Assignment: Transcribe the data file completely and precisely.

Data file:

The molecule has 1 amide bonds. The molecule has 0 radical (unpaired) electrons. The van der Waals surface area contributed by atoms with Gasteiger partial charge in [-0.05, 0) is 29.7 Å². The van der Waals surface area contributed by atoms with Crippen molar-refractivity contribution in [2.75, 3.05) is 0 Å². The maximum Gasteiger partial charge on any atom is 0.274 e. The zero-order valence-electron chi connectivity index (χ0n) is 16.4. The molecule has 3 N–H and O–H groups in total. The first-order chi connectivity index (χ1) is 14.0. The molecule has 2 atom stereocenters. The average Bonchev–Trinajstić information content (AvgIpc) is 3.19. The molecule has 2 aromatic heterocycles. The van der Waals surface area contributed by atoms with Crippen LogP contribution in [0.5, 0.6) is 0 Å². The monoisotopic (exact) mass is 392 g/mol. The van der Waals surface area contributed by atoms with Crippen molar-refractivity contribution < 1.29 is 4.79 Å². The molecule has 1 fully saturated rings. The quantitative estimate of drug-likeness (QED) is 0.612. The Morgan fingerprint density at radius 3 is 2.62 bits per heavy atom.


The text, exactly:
The molecule has 1 amide bonds. The molecule has 0 radical (unpaired) electrons. The van der Waals surface area contributed by atoms with Gasteiger partial charge in [-0.05, 0) is 29.7 Å². The van der Waals surface area contributed by atoms with Crippen molar-refractivity contribution in [2.75, 3.05) is 0 Å². The maximum Gasteiger partial charge on any atom is 0.274 e. The zero-order valence-electron chi connectivity index (χ0n) is 16.4. The molecule has 3 N–H and O–H groups in total. The first-order chi connectivity index (χ1) is 14.0. The molecule has 2 atom stereocenters. The average Bonchev–Trinajstić information content (AvgIpc) is 3.19. The molecule has 2 aromatic heterocycles. The van der Waals surface area contributed by atoms with Crippen LogP contribution in [0.5, 0.6) is 0 Å². The monoisotopic (exact) mass is 392 g/mol. The van der Waals surface area contributed by atoms with Crippen molar-refractivity contribution < 1.29 is 4.79 Å². The molecule has 1 fully saturated rings. The quantitative estimate of drug-likeness (QED) is 0.612. The Morgan fingerprint density at radius 3 is 2.62 bits per heavy atom.